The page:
Most countries in Western Europe are members of the European Union and use its currency, the euro. It’s inevitable, therefore, that the EU’s institutions and their health and robustness – actual and perceived – are the dominant influence on the business climate in Western Europe.
Western Europe is a highly prosperous and attractive e-commerce market. The worst-case eurozone scenarios, drama in Italy notwithstanding, is highly unlikely to culminate in anything as damaging and dramatic as a eurozone exit. The future of Brexit is less clear. When we updated this report, we thought it likely that the UK would remain a non-voting member of the EU, at least in practice, for an extended transition period. Now, it’s impossible to make any prediction with confidence. If you’re prepared to hedge against these uncertainties – or you have strategies for riding them out – there has never been a better time to expand into Western Europe.
The Local Payment Culture
The most popular way of paying for online purchases in Western Europe is with a credit or debit card. These flexible friends have 40% of the online payments market. E-wallets come in at 24% and bank transfer has 22%. Various smaller payment methods have an 8% share of the online market. And cash has a 7% share. Be warned, however, that these averages contain sharp differences between national markets. Even neighbouring countries have widely divergent payment cultures. For more information on the specific payment culture in different Western European countries, speak to your PPRO account manager.
The E-Commerce Market
The value of goods sold online in Europe in 2018 is expected to reach more than €618 billion. Analysts expect more and more Western Europeans to start looking online for bargains, rather than on the high street. Market research company Euromonitor International predicts that e-commerce will account for 14% of all sales in Western Europe by 2021.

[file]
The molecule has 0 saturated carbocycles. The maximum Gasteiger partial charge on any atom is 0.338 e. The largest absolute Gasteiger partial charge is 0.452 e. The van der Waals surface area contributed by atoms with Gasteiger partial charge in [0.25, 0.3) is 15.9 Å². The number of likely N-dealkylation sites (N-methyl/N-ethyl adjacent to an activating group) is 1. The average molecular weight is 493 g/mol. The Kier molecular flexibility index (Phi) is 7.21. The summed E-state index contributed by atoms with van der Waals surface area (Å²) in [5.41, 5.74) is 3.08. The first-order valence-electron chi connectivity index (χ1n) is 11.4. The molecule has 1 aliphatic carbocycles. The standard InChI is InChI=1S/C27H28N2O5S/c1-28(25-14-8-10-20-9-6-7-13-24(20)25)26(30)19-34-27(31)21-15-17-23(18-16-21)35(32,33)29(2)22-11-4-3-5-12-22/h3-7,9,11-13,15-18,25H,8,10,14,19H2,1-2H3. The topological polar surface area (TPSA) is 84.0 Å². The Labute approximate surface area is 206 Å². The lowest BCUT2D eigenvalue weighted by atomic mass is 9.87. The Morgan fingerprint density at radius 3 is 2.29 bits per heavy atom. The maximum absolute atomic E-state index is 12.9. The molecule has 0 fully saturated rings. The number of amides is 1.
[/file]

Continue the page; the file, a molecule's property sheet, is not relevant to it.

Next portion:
The Payment Services Directive, PSD2 took effect on 13 January 2018, but some of the more disruptive regulations are still being addressed by the EU Parliament and won’t come into force until September 2019, at the earliest. Its end form will have a profound impact on how payment-service-providers and e-commerce companies do their business.
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PPRO Country Insight Belgium
Belgium was created in 1830, merging the southern French-speaking provinces of Wallonia with the northern Dutch-speaking Flemish provinces. Much of the subsequent history of the country has been dominated by the difficulties of balancing the needs and interests of the two communities.
PPRO Country Insight France
Over the last decade, France has fared both better and worse than its European partners. In 2009 – the year of Europe’s big crunch – the French economy shrank by just 2.9%, compared to 4% in the UK, 5% in Italy, and almost 6% in Germany.
PPRO Country Insight Germany
In March 2017, the US online magazine Politico – a favourite with Washington insiders – ran the headline “The Leader of the Free World Meets Donald Trump”. The leader in question was German Chancellor Angela Merkel.
PPRO Country Insight Italy
In March 2018 the Italian general election produced a hung parliament with the right-wing Centre-right coalition and the left-wing Five-Star Movement the biggest parties. The two parties, which eventually formed a coalition, were relative newcomers to the political scene and both are avowedly Eurosceptic.
PPRO Country Insight Netherlands
Last year, Statistics Netherlands released figures showing that tourism is becoming increasingly important to the Dutch economy. Since 2010, the sector’s contribution to the country’s economy has grown by 43% to almost €25 billion. Last year, the number of visitors rose again, to 42 million, up 9% on the previous year.
PPRO Country Insight UK
On the night of 22 June 2016, the Palace of Culture and Science in Warsaw was lit up in the colours of the Union Jack. Many other European cities followed suit, staging similar displays in a show of solidarity with British voters: stay with us, they were saying.